What matters these days is whether you have a degree. And a 19-year-old mother probably won't.
 
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Wiseone

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statistics-show-that-teen-pregnancy-drops-off-significantly-after-age-25.jpg
 

Ocean007

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As the age at which a person becomes independently financially stable and able to raise a child keeps increasing, yes 19 year olds matter. For the same reason as anyone else who can't support a child. Graduating from high school doesn't suddenly grant that to a person.

Agreed. In some cases, graduating from college doesn't grant that to a person either. Not all college graduates get offerings for well-paying jobs immediately.

I think it's safe to say that a 19-year-old woman who hasn't yet graduated from college and who doesn't have ANY job probably doesn't want to get pregnant or raise a child, not at that point in life anyway.
 

Ocean007

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A 19-year-old having a kid is usually subject to all the same pitfalls as a younger teen: they often wind up, and stay, in poverty. They usually don't get a degree, so they are raising a child on minimum wage. They're often doing it alone, because most 19-year-olds aren't married these days, and teenagers are, well... teenagers. Their relationships are unstable, even if (especially if, actually) they've reproduced.

In terms of what you take home, if you don't have a college degree, it really doesn't matter if you have a high school diploma or not. Whether you dropped out, got a diploma, or got a GED, you'll be in the bottom of the wage pool either way.

What matters these days is whether you have a degree. And a 19-year-old mother probably won't.

Totally agree, on all points.
 

herenow1

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It's all the new gadgets and technology. They can just have face-time sex now.
 

Peter Grimm

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Lower than the 1950s era of Traditional Family Values And Abstinence, even. (Which isn't all that surprising, as teen pregnancy rates in the Halcyon Days Of Morality were more common than they've been at any point in the last decade.)

Teen birth rate hits all-time low. The reason is contraception, not abstinence.



I assume this will be counted as a win, but I don't think it is. I think teen birth rates is a meaningless statistic. There's nothing wrong with being a teenage mother.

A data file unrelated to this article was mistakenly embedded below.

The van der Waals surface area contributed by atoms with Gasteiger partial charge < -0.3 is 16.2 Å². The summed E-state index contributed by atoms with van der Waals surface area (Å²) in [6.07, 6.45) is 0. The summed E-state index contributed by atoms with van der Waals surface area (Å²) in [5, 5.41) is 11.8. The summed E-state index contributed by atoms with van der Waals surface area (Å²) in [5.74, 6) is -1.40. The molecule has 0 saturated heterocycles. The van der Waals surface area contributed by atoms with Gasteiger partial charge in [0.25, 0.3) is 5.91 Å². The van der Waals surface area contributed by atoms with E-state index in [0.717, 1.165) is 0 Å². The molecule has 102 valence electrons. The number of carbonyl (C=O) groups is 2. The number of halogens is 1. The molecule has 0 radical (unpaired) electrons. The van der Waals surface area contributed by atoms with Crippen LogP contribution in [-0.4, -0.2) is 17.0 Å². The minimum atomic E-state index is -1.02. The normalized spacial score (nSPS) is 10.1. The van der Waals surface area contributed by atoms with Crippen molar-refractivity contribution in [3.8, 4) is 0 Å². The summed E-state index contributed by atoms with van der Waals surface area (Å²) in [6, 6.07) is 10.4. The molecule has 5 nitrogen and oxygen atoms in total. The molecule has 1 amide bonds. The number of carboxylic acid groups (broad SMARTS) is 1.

I'm much more concerned about the number of kids born out of wedlock, the rising number of divorces, etc.
 

Peter Grimm

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A 19-year-old having a kid is usually subject to all the same pitfalls as a younger teen: they often wind up, and stay, in poverty. They usually don't get a degree, so they are raising a child on minimum wage. They're often doing it alone, because most 19-year-olds aren't married these days, and teenagers are, well... teenagers. Their relationships are unstable, even if (especially if, actually) they've reproduced.

In terms of what you take home, if you don't have a college degree, it really doesn't matter if you have a high school diploma or not. Whether you dropped out, got a diploma, or got a GED, you'll be in the bottom of the wage pool either way.

What matters these days is whether you have a degree. And a 19-year-old mother probably won't.

They don't wind up and stay in poverty because they're teenage mothers, they wind up and stay in poverty because they're single mothers.

Wind the clock back to the 1950's and before, and teens getting pregnant was much more common. However, they usually got married, and the families wouldn't end up any poorer than the ones who chose to wait.

On the other hand, the literature seems to suggest that babies born to younger mothers are healthier and stronger.

So I don't see the fascination with delayed pregnancy and marriage except that it's culturally vogue.
 

SheWolf

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I recently graduated from college and I am not married and have no children. If I could do it over again, I still would not have children.

I couldn't imagine being a single mom and working the hours I work now.




Agreed. In some cases, graduating from college doesn't grant that to a person either. Not all college graduates get offerings for well-paying jobs immediately.

I think it's safe to say that a 19-year-old woman who hasn't yet graduated from college and who doesn't have ANY job probably doesn't want to get pregnant or raise a child, not at that point in life anyway.
 

SheWolf

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Children born to teen mom's are mostly born out of wedlock...



I assume this will be counted as a win, but I don't think it is. I think teen birth rates is a meaningless statistic. There's nothing wrong with being a teenage mother.

I'm much more concerned about the number of kids born out of wedlock, the rising number of divorces, etc.
 

Peter Grimm

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Children born to teen mom's are mostly born out of wedlock...

True. I mean it doesn't matter either way to me, but it just seems like a meaningless thing to focus in on. What we should be concerned about is the number of kids that are being born out of wedlock, which is skyrocketing at an alarming pace.

The age of the mother is irrelevant, in my opinion, as long as there isn't statutory rape involved or anything like that.

For the whole teen pregnancy thing we just need to remember our 1950's ethics - if you knock a girl up, you marry her.
 

sangha

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They don't wind up and stay in poverty because they're teenage mothers, they wind up and stay in poverty because they're single mothers.

Wind the clock back to the 1950's and before, and teens getting pregnant was much more common. However, they usually got married, and the families wouldn't end up any poorer than the ones who chose to wait.

On the other hand, the literature seems to suggest that babies born to younger mothers are healthier and stronger.

So I don't see the fascination with delayed pregnancy and marriage except that it's culturally vogue.

Actually, one of the reasons why so many single mothers are poor is that they were poor before they became pregnant and pregnancy doesn't make it any easier to get out of poverty

And you are correct that physically, there's nothing wrong with having a baby as a teen. However, in our society and economy, it's somewhat rare for a teen to be making enough money to raise a child and the idea of extended families raising a child is not the norm